During his Colombian years, Hirschman felt increasingly at variance with this comprehensive approach—by then known as “balanced-growth approach”—mainly because he had serious doubts that it could actually work in practice. In 1958, he waged a full-frontal attack against it in his The Strategy of Economic Development. “Development,” Hirschman wrote, “presumably means the process of change of one type of economy into some other more advanced type,” whereas “the balanced growth theory reaches the conclusion that an entirely new, self-contained modern industrial economy must be superimposed on the stagnant and equally self-contained traditional sector.” The balanced growth theory seemed incapable of explaining the evolutionary process of economic growth, and thus, Hirschman concluded, “fail[ed] as a theory of development.”43

Hirschman’s focus was instead on what enables change. He highlighted what he called the “inducement mechanisms” and the “linkages” that can help entrepreneurship and growth spread from one sector of the economy to another. He was not searching for the missing ingredients of a well-balanced development recipe but—as he put it—for “resources and abilities that are hidden, scattered, or badly utilized.”44 In other words, this was not as much about transferring financial resources to a country as it was about mobilizing resources already available but hidden.

 

Fig. 4.  A portrait of Hirschman by the Colombian photographer Hernán Díaz, taken in Bogotá as Hirschman was working on Journeys toward Progress: Studies of Economic Policy-Making in Latin America (1963).

Fig. 4. 
A portrait of Hirschman by the Colombian photographer Hernán Díaz, taken in Bogotá as Hirschman was working on Journeys toward Progress: Studies of Economic Policy-Making in Latin America (1963).

Strategy was hailed by many as a refreshing change of perspective in the early development debate, and even critics could not dismiss it. The book became one of those rare publications that have the power to frame a whole debate. Yet applied development policies in the field were not as mutually incompatible as the theories from which they descended: as it happens, supporters of balanced growth reasoned in terms of sequences of development and inducement mechanisms, which we would now consider a quintessentially “Hirschmanian” perspective. And Hirschman, for his part, was not too critical of comprehensive plans: in his subsequent book, Journeys toward Progress, he underscored the usefulness of large, comprehensive plans to “smuggle” reformist policies through the legislative process. In practical terms, Hirschman’s heterodoxy appeared to be less radical than it was in theory: as Amartya Sen put it, “The ‘balanced’ and the ‘unbalanced’ growth doctrines have a considerable amount of common ground.”45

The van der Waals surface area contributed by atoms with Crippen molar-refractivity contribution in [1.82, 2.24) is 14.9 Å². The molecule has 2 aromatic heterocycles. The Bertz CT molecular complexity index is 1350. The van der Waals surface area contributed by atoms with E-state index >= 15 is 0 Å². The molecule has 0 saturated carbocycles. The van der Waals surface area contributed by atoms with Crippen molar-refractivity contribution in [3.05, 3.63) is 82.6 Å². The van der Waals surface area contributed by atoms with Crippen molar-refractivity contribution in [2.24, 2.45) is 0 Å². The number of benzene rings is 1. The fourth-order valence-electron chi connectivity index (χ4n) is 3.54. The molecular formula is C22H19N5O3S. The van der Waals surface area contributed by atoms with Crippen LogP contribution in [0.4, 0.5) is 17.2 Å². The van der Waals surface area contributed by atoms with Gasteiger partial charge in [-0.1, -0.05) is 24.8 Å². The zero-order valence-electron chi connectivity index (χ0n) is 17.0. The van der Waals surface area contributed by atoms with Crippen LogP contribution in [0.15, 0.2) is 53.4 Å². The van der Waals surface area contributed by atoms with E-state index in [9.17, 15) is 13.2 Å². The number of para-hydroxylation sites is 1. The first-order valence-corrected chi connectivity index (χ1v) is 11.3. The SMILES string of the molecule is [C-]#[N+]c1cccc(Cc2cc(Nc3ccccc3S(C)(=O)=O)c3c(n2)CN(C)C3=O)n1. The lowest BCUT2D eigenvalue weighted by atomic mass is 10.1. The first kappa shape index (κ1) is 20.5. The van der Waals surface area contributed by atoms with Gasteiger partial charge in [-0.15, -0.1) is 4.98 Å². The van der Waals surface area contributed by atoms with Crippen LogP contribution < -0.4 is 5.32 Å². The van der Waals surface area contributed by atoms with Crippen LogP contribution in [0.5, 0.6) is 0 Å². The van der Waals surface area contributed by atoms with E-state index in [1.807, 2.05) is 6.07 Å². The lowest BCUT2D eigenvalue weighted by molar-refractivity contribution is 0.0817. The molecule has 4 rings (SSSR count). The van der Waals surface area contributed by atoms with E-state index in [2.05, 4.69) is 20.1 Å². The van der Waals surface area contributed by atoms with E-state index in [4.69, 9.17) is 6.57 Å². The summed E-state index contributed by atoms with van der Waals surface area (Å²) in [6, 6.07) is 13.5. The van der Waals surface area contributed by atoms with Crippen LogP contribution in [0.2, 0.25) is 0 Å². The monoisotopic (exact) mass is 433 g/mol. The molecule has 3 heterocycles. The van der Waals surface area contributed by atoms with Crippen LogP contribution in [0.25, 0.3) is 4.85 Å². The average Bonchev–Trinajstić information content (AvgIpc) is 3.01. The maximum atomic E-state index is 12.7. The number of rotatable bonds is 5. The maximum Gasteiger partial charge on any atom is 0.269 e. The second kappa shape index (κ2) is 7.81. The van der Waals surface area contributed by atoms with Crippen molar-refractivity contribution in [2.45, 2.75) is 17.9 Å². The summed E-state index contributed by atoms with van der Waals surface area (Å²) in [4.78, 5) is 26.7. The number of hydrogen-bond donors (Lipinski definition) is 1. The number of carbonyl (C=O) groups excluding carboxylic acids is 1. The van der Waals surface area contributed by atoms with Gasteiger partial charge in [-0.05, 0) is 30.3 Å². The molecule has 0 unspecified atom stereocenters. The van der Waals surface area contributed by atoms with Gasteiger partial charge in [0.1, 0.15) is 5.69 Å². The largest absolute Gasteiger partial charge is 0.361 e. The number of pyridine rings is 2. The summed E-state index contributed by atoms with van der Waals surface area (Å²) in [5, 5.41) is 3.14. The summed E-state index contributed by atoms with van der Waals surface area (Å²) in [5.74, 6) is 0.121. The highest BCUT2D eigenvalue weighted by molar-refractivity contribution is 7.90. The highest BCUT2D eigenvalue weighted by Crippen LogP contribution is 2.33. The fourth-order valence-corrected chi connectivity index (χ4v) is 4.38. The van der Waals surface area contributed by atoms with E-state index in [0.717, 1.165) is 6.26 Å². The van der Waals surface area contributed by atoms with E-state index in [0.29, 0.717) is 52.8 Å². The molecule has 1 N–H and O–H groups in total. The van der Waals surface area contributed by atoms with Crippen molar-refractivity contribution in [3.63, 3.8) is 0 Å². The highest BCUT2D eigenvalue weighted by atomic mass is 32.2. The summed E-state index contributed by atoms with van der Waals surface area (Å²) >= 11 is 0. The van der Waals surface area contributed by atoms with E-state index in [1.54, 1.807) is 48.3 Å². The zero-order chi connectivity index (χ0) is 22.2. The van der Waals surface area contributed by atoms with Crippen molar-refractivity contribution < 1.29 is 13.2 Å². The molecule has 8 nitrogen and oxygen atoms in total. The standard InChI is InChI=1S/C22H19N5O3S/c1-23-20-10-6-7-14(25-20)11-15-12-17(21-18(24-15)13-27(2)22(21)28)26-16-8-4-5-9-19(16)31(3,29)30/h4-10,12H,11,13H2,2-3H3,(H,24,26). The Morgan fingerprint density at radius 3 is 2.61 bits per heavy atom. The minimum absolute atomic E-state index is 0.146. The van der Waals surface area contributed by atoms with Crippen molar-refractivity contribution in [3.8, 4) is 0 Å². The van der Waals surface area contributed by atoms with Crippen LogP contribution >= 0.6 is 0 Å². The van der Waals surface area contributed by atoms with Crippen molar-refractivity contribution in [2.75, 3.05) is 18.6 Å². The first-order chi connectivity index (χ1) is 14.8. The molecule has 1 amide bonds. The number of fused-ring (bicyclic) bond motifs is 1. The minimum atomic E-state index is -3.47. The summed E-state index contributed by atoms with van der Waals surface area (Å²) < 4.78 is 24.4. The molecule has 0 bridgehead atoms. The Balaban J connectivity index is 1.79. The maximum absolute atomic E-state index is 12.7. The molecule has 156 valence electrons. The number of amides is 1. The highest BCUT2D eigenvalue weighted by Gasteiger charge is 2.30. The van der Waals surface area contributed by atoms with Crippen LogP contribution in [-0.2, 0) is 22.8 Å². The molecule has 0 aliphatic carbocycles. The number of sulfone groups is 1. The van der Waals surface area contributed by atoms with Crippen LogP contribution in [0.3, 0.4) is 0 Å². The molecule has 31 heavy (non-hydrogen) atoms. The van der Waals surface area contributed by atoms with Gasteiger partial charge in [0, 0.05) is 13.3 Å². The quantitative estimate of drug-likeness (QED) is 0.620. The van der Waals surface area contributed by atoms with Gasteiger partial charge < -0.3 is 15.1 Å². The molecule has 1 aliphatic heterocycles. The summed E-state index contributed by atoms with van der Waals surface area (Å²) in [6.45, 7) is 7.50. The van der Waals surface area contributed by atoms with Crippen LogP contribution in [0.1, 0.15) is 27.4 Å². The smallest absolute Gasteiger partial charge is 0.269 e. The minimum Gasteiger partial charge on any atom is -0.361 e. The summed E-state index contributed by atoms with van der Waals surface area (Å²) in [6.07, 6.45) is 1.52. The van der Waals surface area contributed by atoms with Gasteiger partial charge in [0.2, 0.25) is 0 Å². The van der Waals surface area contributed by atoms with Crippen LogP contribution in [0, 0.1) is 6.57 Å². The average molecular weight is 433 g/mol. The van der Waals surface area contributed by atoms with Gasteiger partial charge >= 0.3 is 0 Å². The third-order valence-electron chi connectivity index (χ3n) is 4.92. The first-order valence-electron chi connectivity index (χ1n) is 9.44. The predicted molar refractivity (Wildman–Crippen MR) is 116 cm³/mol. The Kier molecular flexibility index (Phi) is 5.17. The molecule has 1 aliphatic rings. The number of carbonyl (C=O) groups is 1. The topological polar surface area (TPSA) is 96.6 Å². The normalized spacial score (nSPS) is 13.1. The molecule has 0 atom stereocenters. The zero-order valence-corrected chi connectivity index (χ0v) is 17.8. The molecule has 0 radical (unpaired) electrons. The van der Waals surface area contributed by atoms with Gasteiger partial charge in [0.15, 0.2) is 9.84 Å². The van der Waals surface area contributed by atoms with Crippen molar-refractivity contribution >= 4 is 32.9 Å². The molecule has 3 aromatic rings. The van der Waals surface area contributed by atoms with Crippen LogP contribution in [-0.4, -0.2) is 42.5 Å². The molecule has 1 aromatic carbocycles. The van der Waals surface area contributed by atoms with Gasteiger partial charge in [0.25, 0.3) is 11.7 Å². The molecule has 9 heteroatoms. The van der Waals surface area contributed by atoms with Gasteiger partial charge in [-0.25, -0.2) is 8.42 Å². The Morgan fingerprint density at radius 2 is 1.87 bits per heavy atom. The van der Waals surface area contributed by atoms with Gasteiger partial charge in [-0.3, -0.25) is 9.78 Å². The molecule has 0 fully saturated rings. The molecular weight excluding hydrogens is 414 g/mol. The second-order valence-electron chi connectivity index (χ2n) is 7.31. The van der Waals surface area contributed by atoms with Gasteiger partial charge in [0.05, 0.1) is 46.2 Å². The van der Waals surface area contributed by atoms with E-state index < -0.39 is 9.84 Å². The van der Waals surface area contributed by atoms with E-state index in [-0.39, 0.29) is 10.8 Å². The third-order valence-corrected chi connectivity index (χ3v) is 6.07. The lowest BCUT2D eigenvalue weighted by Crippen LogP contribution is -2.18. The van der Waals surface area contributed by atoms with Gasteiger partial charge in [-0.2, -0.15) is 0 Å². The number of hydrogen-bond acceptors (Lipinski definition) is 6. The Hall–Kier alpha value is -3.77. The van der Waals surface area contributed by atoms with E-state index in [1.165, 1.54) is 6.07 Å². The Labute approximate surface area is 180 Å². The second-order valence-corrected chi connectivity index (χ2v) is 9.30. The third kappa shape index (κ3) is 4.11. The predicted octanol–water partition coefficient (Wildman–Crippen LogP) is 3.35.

The time for big theoretical debates was soon over anyway, and Hirschman was among the first to feel the need for new development thinking. Several years of foreign aid had not generated a clear understanding of what worked and what did not, and big theories clearly had not fulfilled their promises. “What if the fortress of underdevelopment, just because it is so formidable, can not be conquered by frontal assault?” Hirschman wondered. “In that unfortunately quite common case,” he continued, “we need to know much more about ways in which the fortress can be surrounded, weakened by infiltration or subversion, and eventually taken by similar indirect tactics and processes.”46 That entailed studying processes of economic development in detail. Hirschman, who had always had a penchant for history, now brought historical analysis to the center of his studies. In Journeys toward Progress, published in 1963, he examined three extended case studies of policy-making and reform in Latin America. As he put it, “The essence of this volume is in the flow of the three stories.”47 InDevelopment Projects Observed, published in 1967 and dedicated to project appraisal, Hirschman presented each development project as “aunique constellation of experiences and consequences.”48

Development Projects Observed, though well received by the scholarly community, did not have influence on development aid policies. Whereas international aid organizations were trying to measure the economic return and costs of projects and embed quantitative analysis in their routines, Hirschman focused on the intrinsic uncertainty that surrounded project design and implementation, rejecting the idea of a synthetic measure of the costs and benefits of a project as naive. Both sides had a point, but Hirschman’s approach was quickly forgotten, while cost-benefit analysis thrived. The World Bank, which had commissioned Hirschman’s research, disregarded it de facto.

As much as Hirschman was disappointed by this outcome, the development field was by then entering an identity crisis. Hirschman’s beautiful prose conveys the feeling of the end: